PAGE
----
• Access to Laser Capsulotomy in Oklahoma: Ophthalmologists and Optometrists

    Written By: Lynda Seminara
    Selected By: Stephen D. McLeod, MD

    Journal Highlights

    Ophthalmology, September 2017

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    Access to eye care in rural areas is presented as justification for expanding the responsibilities of optometrists to include laser procedures in some states. In Oklahoma, laser privileges were granted to these providers in 1998, including Nd:YAG posterior capsuloto­my. Mahr et al. calculated the proximity of Medicare beneficiaries to their cap­sulotomy provider and found no mean­ingful geographic difference between optometrists and ophthalmologists.

    Oklahoma Medicare data sets (100% and 5%) for 2014 were used in the cross-sectional study, along with travel distances and approximate driving times generated from a Google Maps programming interface. The shortest travel distance and associated driving time from the patient’s residence to his or her laser provider were docu­mented.

    In 2014, 90 (57%) of 157 Oklahoma ophthalmologists submitted a total of 7,521 claims to Medicare for Nd:YAG laser capsulotomy. During this same period, 65 (13%) of the 506 Oklahoma optometrists submitted a total of 3,751 claims for the procedure. Six (9%) of the 65 optometrists shared their office address with an ophthalmologist. Seven ophthalmologists and 15 optometrists had a secondary location.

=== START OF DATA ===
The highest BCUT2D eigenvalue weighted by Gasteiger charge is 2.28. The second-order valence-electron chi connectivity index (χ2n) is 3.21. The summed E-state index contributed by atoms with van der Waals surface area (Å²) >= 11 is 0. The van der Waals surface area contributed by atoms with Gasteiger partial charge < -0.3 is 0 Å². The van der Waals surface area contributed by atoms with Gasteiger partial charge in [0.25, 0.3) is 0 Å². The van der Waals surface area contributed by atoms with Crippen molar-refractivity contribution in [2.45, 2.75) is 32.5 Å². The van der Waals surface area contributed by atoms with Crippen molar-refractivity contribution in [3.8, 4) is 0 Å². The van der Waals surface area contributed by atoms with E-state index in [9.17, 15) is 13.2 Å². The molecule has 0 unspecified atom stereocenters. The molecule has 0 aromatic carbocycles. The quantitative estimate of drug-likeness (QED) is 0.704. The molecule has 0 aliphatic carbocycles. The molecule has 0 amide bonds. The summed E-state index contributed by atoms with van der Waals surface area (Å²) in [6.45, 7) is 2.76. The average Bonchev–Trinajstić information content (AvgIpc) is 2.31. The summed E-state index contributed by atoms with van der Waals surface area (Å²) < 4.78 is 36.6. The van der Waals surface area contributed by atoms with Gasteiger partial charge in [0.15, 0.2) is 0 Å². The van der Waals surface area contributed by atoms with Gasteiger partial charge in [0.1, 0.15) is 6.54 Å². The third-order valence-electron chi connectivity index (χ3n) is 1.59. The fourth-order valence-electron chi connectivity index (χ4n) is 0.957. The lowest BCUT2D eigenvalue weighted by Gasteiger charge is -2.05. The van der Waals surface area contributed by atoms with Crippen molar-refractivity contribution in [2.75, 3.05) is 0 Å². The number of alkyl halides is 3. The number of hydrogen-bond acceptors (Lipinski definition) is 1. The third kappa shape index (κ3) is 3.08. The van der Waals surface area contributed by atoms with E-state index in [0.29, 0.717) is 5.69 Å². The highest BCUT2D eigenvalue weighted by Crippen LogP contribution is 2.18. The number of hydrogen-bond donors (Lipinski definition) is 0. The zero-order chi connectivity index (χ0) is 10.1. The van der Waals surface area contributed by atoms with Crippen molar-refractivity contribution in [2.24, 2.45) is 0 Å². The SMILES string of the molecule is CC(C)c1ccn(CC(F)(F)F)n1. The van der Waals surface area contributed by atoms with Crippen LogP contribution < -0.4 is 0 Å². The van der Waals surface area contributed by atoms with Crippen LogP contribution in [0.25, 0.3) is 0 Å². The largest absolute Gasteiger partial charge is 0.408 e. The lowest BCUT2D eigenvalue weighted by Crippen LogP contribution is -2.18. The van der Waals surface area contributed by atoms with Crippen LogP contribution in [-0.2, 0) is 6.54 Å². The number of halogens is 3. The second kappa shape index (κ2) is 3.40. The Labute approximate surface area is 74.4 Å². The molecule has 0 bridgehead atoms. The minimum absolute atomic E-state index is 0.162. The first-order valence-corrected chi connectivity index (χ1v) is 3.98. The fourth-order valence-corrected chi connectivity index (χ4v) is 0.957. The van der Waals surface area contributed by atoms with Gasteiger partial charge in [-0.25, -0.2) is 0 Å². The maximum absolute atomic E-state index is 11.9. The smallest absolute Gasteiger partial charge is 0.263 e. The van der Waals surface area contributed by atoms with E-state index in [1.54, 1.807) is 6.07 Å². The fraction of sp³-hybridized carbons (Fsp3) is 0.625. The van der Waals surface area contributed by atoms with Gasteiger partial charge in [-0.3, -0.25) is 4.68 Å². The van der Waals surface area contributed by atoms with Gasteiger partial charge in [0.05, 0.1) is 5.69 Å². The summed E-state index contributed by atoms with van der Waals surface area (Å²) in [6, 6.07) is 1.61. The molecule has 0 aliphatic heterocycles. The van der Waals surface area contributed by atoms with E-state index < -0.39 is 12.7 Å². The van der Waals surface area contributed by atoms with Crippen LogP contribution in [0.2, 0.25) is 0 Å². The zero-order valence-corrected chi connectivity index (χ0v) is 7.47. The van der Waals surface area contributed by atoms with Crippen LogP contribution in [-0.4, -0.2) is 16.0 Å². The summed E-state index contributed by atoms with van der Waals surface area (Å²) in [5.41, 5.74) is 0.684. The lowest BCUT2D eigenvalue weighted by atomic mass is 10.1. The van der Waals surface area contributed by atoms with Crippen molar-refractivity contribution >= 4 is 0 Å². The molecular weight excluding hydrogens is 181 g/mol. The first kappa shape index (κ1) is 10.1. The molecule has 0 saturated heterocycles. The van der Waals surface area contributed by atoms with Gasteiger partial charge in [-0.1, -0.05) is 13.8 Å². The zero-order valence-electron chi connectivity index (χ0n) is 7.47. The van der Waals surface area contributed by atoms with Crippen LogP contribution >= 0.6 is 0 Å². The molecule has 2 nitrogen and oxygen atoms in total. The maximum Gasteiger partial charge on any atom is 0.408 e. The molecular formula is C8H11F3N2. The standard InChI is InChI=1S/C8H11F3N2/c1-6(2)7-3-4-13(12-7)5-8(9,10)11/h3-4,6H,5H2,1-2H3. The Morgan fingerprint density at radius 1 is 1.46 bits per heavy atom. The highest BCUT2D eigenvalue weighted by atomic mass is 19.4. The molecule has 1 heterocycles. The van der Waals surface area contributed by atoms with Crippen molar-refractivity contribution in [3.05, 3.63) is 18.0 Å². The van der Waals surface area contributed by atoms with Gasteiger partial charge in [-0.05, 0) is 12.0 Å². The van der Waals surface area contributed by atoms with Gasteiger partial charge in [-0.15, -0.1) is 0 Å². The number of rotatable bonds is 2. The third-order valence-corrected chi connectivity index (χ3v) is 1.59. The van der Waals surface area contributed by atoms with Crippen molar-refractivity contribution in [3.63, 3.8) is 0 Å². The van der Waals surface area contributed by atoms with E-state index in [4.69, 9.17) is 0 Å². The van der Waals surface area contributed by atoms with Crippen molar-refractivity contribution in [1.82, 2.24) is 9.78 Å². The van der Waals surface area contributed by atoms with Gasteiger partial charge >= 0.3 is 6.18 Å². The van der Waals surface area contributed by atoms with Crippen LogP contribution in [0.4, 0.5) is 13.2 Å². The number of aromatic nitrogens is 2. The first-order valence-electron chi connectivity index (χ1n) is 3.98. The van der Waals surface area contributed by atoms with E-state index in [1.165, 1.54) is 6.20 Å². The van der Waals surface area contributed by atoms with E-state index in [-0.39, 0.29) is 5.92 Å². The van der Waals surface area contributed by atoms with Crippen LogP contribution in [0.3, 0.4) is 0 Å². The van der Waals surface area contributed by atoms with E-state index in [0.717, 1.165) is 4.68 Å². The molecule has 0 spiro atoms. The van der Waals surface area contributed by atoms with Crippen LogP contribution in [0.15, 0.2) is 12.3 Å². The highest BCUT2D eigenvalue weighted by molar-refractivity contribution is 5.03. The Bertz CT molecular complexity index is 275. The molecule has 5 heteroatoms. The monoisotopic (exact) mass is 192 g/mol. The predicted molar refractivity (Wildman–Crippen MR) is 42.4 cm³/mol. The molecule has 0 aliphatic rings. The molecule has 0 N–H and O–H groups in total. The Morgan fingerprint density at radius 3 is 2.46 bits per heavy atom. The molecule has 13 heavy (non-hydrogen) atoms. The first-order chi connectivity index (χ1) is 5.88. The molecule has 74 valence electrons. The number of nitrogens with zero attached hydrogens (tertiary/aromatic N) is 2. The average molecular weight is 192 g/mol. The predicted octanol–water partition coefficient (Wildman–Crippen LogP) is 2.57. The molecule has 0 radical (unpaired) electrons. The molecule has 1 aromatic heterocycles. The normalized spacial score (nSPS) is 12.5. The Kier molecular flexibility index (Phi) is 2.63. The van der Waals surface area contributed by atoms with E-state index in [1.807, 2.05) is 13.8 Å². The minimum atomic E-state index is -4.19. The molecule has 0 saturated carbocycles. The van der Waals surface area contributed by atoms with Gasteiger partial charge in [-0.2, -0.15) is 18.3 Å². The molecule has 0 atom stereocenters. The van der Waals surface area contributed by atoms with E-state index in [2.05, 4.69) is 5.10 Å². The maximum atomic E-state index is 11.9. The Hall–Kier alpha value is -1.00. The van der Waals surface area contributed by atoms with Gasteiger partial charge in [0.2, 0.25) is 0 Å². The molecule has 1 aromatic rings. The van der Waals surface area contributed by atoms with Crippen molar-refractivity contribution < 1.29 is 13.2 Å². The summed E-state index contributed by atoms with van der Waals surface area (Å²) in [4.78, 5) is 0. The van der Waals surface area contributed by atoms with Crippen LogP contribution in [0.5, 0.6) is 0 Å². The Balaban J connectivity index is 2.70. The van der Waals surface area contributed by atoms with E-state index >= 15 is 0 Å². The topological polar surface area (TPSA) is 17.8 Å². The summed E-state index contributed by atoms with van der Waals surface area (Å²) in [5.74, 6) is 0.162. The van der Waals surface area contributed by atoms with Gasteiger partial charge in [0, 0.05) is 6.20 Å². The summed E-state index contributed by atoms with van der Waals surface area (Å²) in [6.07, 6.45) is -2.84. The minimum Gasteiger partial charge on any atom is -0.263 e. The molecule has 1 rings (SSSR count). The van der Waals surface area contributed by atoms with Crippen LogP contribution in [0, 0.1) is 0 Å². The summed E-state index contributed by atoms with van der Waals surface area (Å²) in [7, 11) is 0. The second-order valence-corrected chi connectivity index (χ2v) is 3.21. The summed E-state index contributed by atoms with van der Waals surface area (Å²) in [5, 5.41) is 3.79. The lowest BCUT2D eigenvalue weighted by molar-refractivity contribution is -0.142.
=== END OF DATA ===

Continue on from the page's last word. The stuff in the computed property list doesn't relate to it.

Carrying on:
Analysis of the Medicare Limited 5% data set showed no meaningful dif­ference in driving distance between beneficiaries who received laser capsulotomy from an ophthalmolo­gist (median, 39 miles) and those who received it from an optom­etrist (median, 46 miles). Similarly, the driving time to an ophthalmologist (median, 47 minutes) was comparable to that for an optometrist (median, 50 minutes). If the beneficiary did not receive the Nd:YAG laser capsulotomy from his or her current optometrist, the additional travel distance to the closest laser-providing ophthalmologist’s office from the laser-providing optometrist’s office was a median of 2 miles (inter­quartile range, 1-26 miles; mean, 17 ± 29 miles).

    The original article can be found here.